Director: V. Shantaram; Writer: A. Bhaskarrao, Anant Kanekar; Cinematographer: V. Avadhoot; Editor: A. R. Shaikh; Cast: Shahu Modak, Shanta Hublikar, Bai Sundarabai, Buasaheb, Ram Marathe, Master Chhotu, Gauri, Manju, Narmada Shankar, Ganpatrao, Raja Paranjpe, Manajirao
Duration: 02:26:25; Aspect Ratio: 1.333:1; Hue: 87.097; Saturation: 0.000; Lightness: 0.263; Volume: 0.213; Cuts per Minute: 9.595; Words per Minute: 50.402
Shantaram's classic adaptation of the Kammerspiel style is a love tragedy featuring a policeman, Ganpat [M] / Moti [H] (Modak) and a prostitute, Maina [M] / Kesari [H] (Hublikar). Ganpat saves Maina from a police raid on a brothel and they fall in love. Her reputation and sense of guilt resist his attempts to rehabilitate her. Ganpat's respectable middle-class mother (Sundarbai) symbolises all that Maina would like to be, but she is arrested for murdering her evil uncle and refuses Ganpat's offer to release her from prison. The film ends on a falsely positive tone set to the rhythm of marching policemen. The film is shot entirely on sets including street corners, alleys, corridors, etc., and consists mainly of night scenes often in heavy shadows. The only location sequence is the film's romantic duet (Hum premi premnagar mein jaayen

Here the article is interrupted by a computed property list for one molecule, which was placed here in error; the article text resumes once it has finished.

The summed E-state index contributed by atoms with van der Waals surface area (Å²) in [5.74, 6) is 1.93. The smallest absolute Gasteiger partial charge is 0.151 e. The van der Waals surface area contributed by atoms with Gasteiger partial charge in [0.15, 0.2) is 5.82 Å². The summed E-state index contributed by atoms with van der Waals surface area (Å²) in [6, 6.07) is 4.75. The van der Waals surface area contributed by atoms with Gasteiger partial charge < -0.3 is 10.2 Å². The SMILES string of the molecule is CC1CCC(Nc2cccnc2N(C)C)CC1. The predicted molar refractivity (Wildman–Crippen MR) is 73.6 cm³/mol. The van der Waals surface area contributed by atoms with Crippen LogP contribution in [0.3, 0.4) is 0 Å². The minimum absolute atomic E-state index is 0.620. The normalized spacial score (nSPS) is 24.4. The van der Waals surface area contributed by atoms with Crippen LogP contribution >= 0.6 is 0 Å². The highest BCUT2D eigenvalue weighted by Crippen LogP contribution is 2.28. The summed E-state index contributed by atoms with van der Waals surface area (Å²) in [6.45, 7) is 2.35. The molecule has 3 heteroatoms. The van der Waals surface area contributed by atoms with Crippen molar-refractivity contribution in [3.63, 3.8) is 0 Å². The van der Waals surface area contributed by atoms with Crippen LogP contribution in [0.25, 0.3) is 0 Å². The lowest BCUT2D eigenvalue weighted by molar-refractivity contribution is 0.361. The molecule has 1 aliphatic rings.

) as the loving couple blunder on to a film set. Shantaram uses the occasion to include a surprising spoof on the Bombay Talkie style of cinema: hero and heroine sit by a tree in a posture similar to Ashok Kumar and Devika Rani in the Main ban ka panchhi
song of Achhut Kanya (1936)
, after which the Anglo-Indian heroine, who speaks and sings with an English accent, throws off her sari to walk away in Western dress. Shantaram deploys the expressionist technique of making physical spaces represent mental states, perhaps because Modak and Hublikar use a fairly restrained gestural repertoire rare in Shantaram's work. The film's classic number Ab kis liye kal ki baat
(Hublikar's seduction number) is also a kind of spoof set in five different languages (Tamil, Telugu, Bengali, Gujarati and Punjabi in addition to its Marathi/Hindi refrain) alluding to familiar stereotypes from the corresponding film centres. There were suggestions that the plot was borrowed from Robert Sherwood's Waterloo Bridge
(James Whale, 1931).